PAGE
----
## Positive Integers

### Positive Integers (positive whole numbers)

Converting denary to Binary is simple. As binary numbers operate on a base 2 number system (unlike denary which is based 10) each binary digit is worth double that to the right.

**Example 1 – the number 9**

Here the number 9 can be be represented using the binary

8 | 4 | 2 | 1 |

1 | 0 | 0 | 1 |

Note how the numbers start from the right hard side and double in value to the left, so the left most binary digits are worth more.

**Example 2 – the number 235**

To represent larger numbers more bits are required. In order to represent the number 235, 8 bits are required.

128 | 64 | 32 | 16 | 8 | 4 | 2 | 1 |

1 | 1 | 1 | 0 | 1 | 0 | 1 | 1 |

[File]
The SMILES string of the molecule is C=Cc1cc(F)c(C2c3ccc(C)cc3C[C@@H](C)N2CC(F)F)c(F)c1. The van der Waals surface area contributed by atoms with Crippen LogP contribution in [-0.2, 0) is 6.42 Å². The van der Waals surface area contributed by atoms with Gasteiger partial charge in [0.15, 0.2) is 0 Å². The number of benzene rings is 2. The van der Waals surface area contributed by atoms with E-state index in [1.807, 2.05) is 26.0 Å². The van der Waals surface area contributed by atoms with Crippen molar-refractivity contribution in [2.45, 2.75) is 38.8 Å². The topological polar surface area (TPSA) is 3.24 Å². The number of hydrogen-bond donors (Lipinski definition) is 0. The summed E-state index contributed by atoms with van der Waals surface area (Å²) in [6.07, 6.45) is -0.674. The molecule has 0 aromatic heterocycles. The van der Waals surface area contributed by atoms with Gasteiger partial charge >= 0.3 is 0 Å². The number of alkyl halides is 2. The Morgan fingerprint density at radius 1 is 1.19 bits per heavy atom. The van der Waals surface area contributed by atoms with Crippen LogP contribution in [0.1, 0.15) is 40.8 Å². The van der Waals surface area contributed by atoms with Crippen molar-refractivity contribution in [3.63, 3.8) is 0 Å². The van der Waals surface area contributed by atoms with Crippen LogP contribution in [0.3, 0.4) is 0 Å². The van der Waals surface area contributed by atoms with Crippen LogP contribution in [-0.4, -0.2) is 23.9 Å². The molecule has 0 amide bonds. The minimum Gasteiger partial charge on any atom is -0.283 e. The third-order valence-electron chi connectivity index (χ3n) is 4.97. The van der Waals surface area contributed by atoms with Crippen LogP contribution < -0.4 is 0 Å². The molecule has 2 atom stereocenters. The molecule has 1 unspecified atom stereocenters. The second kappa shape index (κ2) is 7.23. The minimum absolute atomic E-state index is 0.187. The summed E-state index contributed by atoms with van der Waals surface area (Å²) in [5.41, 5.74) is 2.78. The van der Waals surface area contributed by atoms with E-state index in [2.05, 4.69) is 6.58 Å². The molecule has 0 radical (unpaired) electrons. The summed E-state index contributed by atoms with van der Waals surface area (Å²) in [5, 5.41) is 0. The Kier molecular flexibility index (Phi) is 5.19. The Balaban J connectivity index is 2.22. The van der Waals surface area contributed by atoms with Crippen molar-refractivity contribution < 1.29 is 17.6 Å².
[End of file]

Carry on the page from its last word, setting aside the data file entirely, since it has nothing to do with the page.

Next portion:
**Note**

For the International Baccalaureate you will need to be able to convert between binary numbers from 0 to 255.

## Negative Integers

### Negative Integer Representation using Two’s Complement

The simple binary number representation is great, but it is limited to positive whole numbers. In order to represent negative numbers we can use on number of different systems including sign and magnitude, one’s compliment & two’s compliment. The most efficient system is two’s compliment.

Watch this video to see how two’s complement works:

## Non whole-numbers

### Real numbers (Non-whole numbers)

Real/floating point numbers such as 13.75 are represented in binary using a mantissa and exponent system.

**Note**

You will not be required to calculate floating point numbers, you just need to be aware that this is how floating point numbers are represented and the limitations of the system (i.e. floating point rounding errors)

## Practice

### Binary Number Conversion Practice Game

Improve you binary number conversion skill using this binary game